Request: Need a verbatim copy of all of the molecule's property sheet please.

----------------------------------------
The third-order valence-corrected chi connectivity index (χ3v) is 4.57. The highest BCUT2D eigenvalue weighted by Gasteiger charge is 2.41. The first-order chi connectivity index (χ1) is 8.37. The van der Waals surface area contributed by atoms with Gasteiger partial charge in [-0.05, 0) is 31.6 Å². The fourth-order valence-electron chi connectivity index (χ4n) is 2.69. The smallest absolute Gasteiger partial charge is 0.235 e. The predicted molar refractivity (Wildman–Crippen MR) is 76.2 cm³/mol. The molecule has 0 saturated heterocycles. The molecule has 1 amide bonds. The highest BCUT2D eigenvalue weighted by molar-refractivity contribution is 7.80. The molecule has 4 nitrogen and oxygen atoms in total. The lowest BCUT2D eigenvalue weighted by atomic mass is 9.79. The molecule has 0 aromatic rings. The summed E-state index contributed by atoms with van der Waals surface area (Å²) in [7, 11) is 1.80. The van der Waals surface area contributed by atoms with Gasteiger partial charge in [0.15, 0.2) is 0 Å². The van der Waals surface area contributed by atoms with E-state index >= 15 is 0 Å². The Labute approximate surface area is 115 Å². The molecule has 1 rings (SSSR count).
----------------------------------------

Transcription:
The third-order valence-corrected chi connectivity index (χ3v) is 4.57. The highest BCUT2D eigenvalue weighted by Gasteiger charge is 2.41. The first-order chi connectivity index (χ1) is 8.37. The van der Waals surface area contributed by atoms with Gasteiger partial charge in [-0.05, 0) is 31.6 Å². The fourth-order valence-electron chi connectivity index (χ4n) is 2.69. The smallest absolute Gasteiger partial charge is 0.235 e. The predicted molar refractivity (Wildman–Crippen MR) is 76.2 cm³/mol. The molecule has 0 saturated heterocycles. The molecule has 1 amide bonds. The highest BCUT2D eigenvalue weighted by molar-refractivity contribution is 7.80. The molecule has 4 nitrogen and oxygen atoms in total. The lowest BCUT2D eigenvalue weighted by atomic mass is 9.79. The molecule has 0 aromatic rings. The summed E-state index contributed by atoms with van der Waals surface area (Å²) in [7, 11) is 1.80. The van der Waals surface area contributed by atoms with Gasteiger partial charge in [0.15, 0.2) is 0 Å². The van der Waals surface area contributed by atoms with E-state index >= 15 is 0 Å². The Labute approximate surface area is 115 Å². The molecule has 1 rings (SSSR count).